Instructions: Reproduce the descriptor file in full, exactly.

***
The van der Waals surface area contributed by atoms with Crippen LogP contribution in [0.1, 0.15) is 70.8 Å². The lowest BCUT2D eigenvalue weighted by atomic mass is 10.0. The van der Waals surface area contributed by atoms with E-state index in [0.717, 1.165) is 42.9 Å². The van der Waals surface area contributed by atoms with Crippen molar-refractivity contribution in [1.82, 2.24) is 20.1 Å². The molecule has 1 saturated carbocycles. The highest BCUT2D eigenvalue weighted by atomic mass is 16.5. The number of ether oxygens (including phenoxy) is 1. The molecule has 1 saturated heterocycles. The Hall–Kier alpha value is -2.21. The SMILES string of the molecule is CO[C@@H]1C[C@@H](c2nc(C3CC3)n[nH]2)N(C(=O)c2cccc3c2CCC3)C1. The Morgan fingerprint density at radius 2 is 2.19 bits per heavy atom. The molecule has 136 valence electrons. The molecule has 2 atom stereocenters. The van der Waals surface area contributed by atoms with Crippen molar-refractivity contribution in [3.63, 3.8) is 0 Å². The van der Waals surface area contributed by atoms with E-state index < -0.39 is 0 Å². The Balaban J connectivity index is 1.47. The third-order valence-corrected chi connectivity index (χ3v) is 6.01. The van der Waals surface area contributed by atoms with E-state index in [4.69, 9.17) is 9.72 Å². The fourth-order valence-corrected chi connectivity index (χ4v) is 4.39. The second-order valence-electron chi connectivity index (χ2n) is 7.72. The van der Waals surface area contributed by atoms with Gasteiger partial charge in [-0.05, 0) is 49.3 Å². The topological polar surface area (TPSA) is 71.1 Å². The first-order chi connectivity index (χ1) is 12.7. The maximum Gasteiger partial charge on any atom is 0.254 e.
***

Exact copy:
The van der Waals surface area contributed by atoms with Crippen LogP contribution in [0.1, 0.15) is 70.8 Å². The lowest BCUT2D eigenvalue weighted by atomic mass is 10.0. The van der Waals surface area contributed by atoms with E-state index in [0.717, 1.165) is 42.9 Å². The van der Waals surface area contributed by atoms with Crippen molar-refractivity contribution in [1.82, 2.24) is 20.1 Å². The molecule has 1 saturated carbocycles. The highest BCUT2D eigenvalue weighted by atomic mass is 16.5. The number of ether oxygens (including phenoxy) is 1. The molecule has 1 saturated heterocycles. The Hall–Kier alpha value is -2.21. The SMILES string of the molecule is CO[C@@H]1C[C@@H](c2nc(C3CC3)n[nH]2)N(C(=O)c2cccc3c2CCC3)C1. The Morgan fingerprint density at radius 2 is 2.19 bits per heavy atom. The molecule has 136 valence electrons. The molecule has 2 atom stereocenters. The van der Waals surface area contributed by atoms with Crippen molar-refractivity contribution in [3.63, 3.8) is 0 Å². The van der Waals surface area contributed by atoms with E-state index < -0.39 is 0 Å². The Balaban J connectivity index is 1.47. The third-order valence-corrected chi connectivity index (χ3v) is 6.01. The van der Waals surface area contributed by atoms with E-state index in [4.69, 9.17) is 9.72 Å². The fourth-order valence-corrected chi connectivity index (χ4v) is 4.39. The second-order valence-electron chi connectivity index (χ2n) is 7.72. The van der Waals surface area contributed by atoms with Gasteiger partial charge in [-0.05, 0) is 49.3 Å². The topological polar surface area (TPSA) is 71.1 Å². The first-order chi connectivity index (χ1) is 12.7. The maximum Gasteiger partial charge on any atom is 0.254 e.